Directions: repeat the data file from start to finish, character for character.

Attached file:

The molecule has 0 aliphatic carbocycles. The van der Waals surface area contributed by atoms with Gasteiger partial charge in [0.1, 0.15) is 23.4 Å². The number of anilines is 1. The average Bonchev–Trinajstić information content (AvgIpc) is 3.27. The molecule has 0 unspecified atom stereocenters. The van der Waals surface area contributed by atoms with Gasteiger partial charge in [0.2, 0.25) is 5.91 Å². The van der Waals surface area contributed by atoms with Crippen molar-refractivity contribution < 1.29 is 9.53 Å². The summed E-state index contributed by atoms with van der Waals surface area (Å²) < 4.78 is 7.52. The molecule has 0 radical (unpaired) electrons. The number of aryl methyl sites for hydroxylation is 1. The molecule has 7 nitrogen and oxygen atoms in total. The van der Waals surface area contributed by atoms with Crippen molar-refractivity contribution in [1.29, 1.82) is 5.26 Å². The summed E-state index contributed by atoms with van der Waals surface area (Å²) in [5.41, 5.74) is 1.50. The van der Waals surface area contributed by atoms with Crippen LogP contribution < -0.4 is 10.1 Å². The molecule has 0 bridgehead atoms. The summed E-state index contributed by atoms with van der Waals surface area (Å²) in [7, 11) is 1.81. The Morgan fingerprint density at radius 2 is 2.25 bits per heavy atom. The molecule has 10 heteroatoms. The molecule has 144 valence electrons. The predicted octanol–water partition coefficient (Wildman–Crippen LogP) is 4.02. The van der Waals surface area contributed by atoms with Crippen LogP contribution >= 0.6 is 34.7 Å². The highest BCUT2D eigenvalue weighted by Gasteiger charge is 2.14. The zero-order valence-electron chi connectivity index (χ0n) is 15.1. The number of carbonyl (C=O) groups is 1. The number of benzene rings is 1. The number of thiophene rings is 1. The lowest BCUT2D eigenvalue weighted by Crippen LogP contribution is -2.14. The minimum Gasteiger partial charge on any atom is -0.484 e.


The molecule has 0 aliphatic carbocycles. The van der Waals surface area contributed by atoms with Gasteiger partial charge in [0.1, 0.15) is 23.4 Å². The number of anilines is 1. The average Bonchev–Trinajstić information content (AvgIpc) is 3.27. The molecule has 0 unspecified atom stereocenters. The van der Waals surface area contributed by atoms with Gasteiger partial charge in [0.2, 0.25) is 5.91 Å². The van der Waals surface area contributed by atoms with Crippen molar-refractivity contribution < 1.29 is 9.53 Å². The summed E-state index contributed by atoms with van der Waals surface area (Å²) < 4.78 is 7.52. The molecule has 0 radical (unpaired) electrons. The number of aryl methyl sites for hydroxylation is 1. The molecule has 7 nitrogen and oxygen atoms in total. The van der Waals surface area contributed by atoms with Crippen molar-refractivity contribution in [1.29, 1.82) is 5.26 Å². The summed E-state index contributed by atoms with van der Waals surface area (Å²) in [5.41, 5.74) is 1.50. The van der Waals surface area contributed by atoms with Crippen LogP contribution < -0.4 is 10.1 Å². The molecule has 0 bridgehead atoms. The summed E-state index contributed by atoms with van der Waals surface area (Å²) in [7, 11) is 1.81. The Morgan fingerprint density at radius 2 is 2.25 bits per heavy atom. The molecule has 10 heteroatoms. The molecule has 144 valence electrons. The predicted octanol–water partition coefficient (Wildman–Crippen LogP) is 4.02. The van der Waals surface area contributed by atoms with Crippen LogP contribution >= 0.6 is 34.7 Å². The highest BCUT2D eigenvalue weighted by Gasteiger charge is 2.14. The zero-order valence-electron chi connectivity index (χ0n) is 15.1. The number of carbonyl (C=O) groups is 1. The number of benzene rings is 1. The number of thiophene rings is 1. The lowest BCUT2D eigenvalue weighted by Crippen LogP contribution is -2.14. The minimum Gasteiger partial charge on any atom is -0.484 e.